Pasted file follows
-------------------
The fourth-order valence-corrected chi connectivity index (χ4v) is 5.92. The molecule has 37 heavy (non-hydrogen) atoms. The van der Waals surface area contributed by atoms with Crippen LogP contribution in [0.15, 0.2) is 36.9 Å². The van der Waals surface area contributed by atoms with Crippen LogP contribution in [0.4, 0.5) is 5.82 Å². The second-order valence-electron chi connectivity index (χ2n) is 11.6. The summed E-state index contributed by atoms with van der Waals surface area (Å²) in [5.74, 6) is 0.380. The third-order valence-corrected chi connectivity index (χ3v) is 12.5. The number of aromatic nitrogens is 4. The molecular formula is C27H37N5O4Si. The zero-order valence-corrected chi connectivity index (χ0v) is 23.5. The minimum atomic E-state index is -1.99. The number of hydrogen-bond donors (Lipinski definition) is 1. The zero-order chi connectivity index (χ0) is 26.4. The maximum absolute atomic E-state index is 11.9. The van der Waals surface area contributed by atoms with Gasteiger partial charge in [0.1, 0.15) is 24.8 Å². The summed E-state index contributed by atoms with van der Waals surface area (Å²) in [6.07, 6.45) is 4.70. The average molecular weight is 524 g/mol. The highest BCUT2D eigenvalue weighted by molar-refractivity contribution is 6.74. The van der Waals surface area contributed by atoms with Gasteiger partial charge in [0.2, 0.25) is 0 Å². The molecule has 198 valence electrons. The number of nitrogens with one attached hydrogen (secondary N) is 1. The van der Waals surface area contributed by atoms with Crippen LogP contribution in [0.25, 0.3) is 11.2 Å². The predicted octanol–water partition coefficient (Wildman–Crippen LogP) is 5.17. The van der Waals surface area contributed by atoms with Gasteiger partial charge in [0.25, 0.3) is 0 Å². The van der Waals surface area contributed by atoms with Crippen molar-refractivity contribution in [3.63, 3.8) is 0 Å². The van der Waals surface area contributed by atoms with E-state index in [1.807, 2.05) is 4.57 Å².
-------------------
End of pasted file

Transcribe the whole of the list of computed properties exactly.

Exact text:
The fourth-order valence-corrected chi connectivity index (χ4v) is 5.92. The molecule has 37 heavy (non-hydrogen) atoms. The van der Waals surface area contributed by atoms with Crippen LogP contribution in [0.15, 0.2) is 36.9 Å². The van der Waals surface area contributed by atoms with Crippen LogP contribution in [0.4, 0.5) is 5.82 Å². The second-order valence-electron chi connectivity index (χ2n) is 11.6. The summed E-state index contributed by atoms with van der Waals surface area (Å²) in [5.74, 6) is 0.380. The third-order valence-corrected chi connectivity index (χ3v) is 12.5. The number of aromatic nitrogens is 4. The molecular formula is C27H37N5O4Si. The zero-order valence-corrected chi connectivity index (χ0v) is 23.5. The minimum atomic E-state index is -1.99. The number of hydrogen-bond donors (Lipinski definition) is 1. The zero-order chi connectivity index (χ0) is 26.4. The maximum absolute atomic E-state index is 11.9. The van der Waals surface area contributed by atoms with Gasteiger partial charge in [0.1, 0.15) is 24.8 Å². The summed E-state index contributed by atoms with van der Waals surface area (Å²) in [6.07, 6.45) is 4.70. The average molecular weight is 524 g/mol. The highest BCUT2D eigenvalue weighted by molar-refractivity contribution is 6.74. The van der Waals surface area contributed by atoms with Gasteiger partial charge in [0.2, 0.25) is 0 Å². The molecule has 198 valence electrons. The number of nitrogens with one attached hydrogen (secondary N) is 1. The van der Waals surface area contributed by atoms with Crippen LogP contribution in [0.25, 0.3) is 11.2 Å². The predicted octanol–water partition coefficient (Wildman–Crippen LogP) is 5.17. The van der Waals surface area contributed by atoms with Gasteiger partial charge in [0.25, 0.3) is 0 Å². The van der Waals surface area contributed by atoms with Crippen molar-refractivity contribution in [3.63, 3.8) is 0 Å². The van der Waals surface area contributed by atoms with E-state index in [1.807, 2.05) is 4.57 Å².